The UK currently has one of the lowest fibre-to-the-premises (FTTP) deployment rates in the OECD, with around 2% coverage, according to Ofcom, and its legacy copper-based networks are increasingly unable to cope with the growth in data seen today. Calls on the government, regulator and operators themselves to help drive a digital and Gigabit Britain are firmly on the cards, but what is the present state of play in the country?
Matt Hancock MP, the UK’S digital minister, recently explained how fibre and 5G are the future for the country at the Broadband World Forum and called for a national market-led FTTP rollout. “By 2020, the volume of global internet traffic is expected to be 95 times its volume in 2005, in the UK, fixed internet traffic is set to double every two years.”
The government has laid out plans to support high capacity and create a strong UK backbone and to meet this demand, Colt, for example, is investing heavily and deploying networks which will deliver an optical network backbone delivering 100Gbps and a packet network capable of the same anywhere within its network.
The Independent Networks Corporation Association (INCA) has urged the UK government to make steps to secure the UK’S digital future. INCA’S recent ‘Building Gigabit Britain’ report, calls on the government to set digital infrastructure targets to help facilitate the wide-scale deployment of pure fibre or FTTP, supporting gigabit services.
INCA represents a new generation of digital infrastructure builders and internet service providers (ISPS) – the Altnets. Its report, compiled in consultation with INCA members - Cityfibre, Gigaclear, Hyperoptic, Relish, ITS, Warwicknet, and national players Sky and Vodafone - says the government should be setting a target of having 80% of businesses and homes owning pure fibre connections by 2026.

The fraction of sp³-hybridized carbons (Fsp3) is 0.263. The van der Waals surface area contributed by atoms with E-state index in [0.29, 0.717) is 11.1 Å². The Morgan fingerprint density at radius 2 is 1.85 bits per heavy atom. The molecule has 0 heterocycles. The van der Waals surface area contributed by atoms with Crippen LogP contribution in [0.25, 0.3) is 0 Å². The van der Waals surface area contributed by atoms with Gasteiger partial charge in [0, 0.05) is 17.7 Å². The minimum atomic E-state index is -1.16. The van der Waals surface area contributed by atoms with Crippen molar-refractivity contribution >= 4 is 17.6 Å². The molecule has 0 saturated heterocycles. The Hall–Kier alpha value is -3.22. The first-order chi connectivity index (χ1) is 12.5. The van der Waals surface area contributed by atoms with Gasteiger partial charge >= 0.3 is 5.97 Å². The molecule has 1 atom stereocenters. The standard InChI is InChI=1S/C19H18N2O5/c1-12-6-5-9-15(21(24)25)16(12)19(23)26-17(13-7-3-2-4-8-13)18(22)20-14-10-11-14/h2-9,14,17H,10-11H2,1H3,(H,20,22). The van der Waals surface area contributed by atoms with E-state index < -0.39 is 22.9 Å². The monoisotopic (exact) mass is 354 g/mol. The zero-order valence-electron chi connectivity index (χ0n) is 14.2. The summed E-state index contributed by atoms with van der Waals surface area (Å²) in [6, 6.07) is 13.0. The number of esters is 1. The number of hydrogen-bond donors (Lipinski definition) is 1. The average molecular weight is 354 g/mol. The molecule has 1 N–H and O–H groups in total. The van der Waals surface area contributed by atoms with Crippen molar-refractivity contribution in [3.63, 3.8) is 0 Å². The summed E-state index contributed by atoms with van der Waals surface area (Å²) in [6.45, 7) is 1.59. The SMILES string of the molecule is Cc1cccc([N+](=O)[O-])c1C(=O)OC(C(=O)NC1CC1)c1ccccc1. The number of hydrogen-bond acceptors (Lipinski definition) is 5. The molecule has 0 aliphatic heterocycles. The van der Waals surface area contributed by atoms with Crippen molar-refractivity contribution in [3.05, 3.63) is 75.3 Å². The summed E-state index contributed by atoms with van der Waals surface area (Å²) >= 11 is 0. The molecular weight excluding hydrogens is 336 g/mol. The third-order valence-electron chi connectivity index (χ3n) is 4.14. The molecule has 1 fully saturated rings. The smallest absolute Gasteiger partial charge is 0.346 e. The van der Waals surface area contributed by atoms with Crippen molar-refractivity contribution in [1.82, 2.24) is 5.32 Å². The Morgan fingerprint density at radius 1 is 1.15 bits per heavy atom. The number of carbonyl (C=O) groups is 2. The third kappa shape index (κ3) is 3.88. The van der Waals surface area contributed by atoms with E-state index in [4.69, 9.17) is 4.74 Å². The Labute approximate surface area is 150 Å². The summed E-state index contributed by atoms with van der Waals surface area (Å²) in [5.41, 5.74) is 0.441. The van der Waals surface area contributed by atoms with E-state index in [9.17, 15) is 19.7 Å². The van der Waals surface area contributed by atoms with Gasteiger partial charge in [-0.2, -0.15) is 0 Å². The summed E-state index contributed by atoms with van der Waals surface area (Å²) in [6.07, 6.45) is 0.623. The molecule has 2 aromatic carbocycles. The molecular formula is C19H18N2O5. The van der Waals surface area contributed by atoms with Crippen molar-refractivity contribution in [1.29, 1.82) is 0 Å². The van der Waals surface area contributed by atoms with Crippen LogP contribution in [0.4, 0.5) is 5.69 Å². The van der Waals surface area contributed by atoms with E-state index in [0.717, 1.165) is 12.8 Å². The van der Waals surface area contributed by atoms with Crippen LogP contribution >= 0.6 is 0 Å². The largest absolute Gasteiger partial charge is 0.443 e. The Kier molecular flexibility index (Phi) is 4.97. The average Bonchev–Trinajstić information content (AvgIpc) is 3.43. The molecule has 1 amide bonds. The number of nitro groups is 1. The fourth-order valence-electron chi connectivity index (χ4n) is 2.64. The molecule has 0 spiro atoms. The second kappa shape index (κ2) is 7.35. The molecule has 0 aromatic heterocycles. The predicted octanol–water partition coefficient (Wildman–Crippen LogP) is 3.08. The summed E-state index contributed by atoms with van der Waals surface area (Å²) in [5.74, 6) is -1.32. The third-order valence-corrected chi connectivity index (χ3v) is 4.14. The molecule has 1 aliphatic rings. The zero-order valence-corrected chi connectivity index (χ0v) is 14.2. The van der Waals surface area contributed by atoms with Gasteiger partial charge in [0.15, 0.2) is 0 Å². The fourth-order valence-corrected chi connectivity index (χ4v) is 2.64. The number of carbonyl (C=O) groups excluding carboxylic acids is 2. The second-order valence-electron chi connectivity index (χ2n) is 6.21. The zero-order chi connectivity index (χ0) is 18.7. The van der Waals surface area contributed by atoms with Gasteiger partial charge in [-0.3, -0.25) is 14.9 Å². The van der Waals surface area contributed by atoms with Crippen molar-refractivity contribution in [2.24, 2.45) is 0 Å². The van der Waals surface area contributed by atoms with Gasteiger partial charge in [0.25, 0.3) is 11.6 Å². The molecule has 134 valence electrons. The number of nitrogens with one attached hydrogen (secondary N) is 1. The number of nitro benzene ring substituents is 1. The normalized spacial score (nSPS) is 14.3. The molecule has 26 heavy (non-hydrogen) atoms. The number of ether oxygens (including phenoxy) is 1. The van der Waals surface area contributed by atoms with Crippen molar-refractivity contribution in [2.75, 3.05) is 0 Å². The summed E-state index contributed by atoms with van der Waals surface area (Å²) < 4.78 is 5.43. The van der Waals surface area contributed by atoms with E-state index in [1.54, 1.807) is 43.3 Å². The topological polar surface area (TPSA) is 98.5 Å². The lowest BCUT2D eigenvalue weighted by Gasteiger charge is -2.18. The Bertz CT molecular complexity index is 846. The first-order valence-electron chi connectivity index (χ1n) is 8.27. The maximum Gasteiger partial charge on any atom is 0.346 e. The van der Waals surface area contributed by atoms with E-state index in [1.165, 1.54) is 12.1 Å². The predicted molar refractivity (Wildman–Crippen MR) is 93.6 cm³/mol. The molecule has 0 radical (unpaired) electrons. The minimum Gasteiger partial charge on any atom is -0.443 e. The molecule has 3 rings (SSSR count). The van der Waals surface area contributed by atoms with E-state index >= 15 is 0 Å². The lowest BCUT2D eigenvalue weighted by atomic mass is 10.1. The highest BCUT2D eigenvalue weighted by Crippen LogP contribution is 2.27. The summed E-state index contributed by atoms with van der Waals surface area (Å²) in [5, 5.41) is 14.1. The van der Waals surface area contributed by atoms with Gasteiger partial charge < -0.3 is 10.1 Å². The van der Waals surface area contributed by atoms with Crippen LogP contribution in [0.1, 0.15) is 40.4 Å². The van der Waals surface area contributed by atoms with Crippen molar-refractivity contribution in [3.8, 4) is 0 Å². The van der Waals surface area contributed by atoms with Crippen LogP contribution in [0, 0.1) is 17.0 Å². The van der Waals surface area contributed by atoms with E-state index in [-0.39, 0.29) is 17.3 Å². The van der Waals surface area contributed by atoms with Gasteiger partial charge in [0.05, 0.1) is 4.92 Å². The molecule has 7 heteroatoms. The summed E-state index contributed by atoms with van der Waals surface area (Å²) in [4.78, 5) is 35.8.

Only the deployment of pure fibre infrastructure, supporting vastly greater speeds, more symmetry upstream as well as down and lower latency than copper or hybrid networks, will support the UK’S needs, says INCA, with fibre networks needed to support the growth of both fixed wireless and mobile wireless services.
The supply and demand gap
INCA’S 2016 member survey shows that Altnets already pass more than twice as many premises with FTTP as BT. By 2020 the Altnets forecast their FTTP networks will pass 4.9 million premises, or 18% of the UK population.
“Unless the Government takes action, we will be faced in the very near term with a clear divergence between supply and demand in our digital communications,” said Malcolm Corbett, CEO of INCA. “We urgently need to upgrade to pure fibre connections and the government needs to act by setting the vision and framework to encourage investment.
“The Altnets are doing a great job and if we do not encourage their investment, our economic position will be put at risk.”
Colt has recently helped to create a standardised wayleave legal toolkit granting special access to land or buildings for the deployment of new infrastructure in London. This will enable carriers like Colt to deliver faster digital infrastructure deployments, and at a lower cost to customers, substantially reducing the time and cost it takes to get London businesses connected to its high-speed network.
Will future networks cope
However, BT’S decision to upgrade its copper networks to deliver superfast broadband could in the long-term risk the foundations of a Gigabit Britain. When looking at future connectivity requirements, Cisco predicts “consumer video-on-demand (VOD) traffic will nearly double by 2020. Ultra-high definition (UHD) will be 20.7% of IP VOD traffic in 2020, up from 1.6% in 2015”. With audio-visual and virtual reality applications becoming increasingly popular, the pressure on lower latency levels is critical. According to Tata Communications, “VR’S success will be largely dependent on last-mile networks” and their ability to cope with “the huge increase in bandwidth demand generated by VR content (about five times as much bandwidth as HDTV), as well as very low latency to support an immersive experience”.
“We need the digital infrastructure that can support this; providing ubiquitous coverage, so no one is left out, and with sufficient capacity to ensure data can flow at the volume, speed and reliability required to meet the demands of modern life,” added Hancock. “It is essential that we keep up. While 10Mbps may be enough for today’s needs, it will not be enough for tomorrow’s.”
The UK is at an important juncture in developing its digital infrastructure and broadband future. With the frameworks changing, supported by regulatory action, and the emergence of Altnets, the prospect of a Gigabit Britain is promising.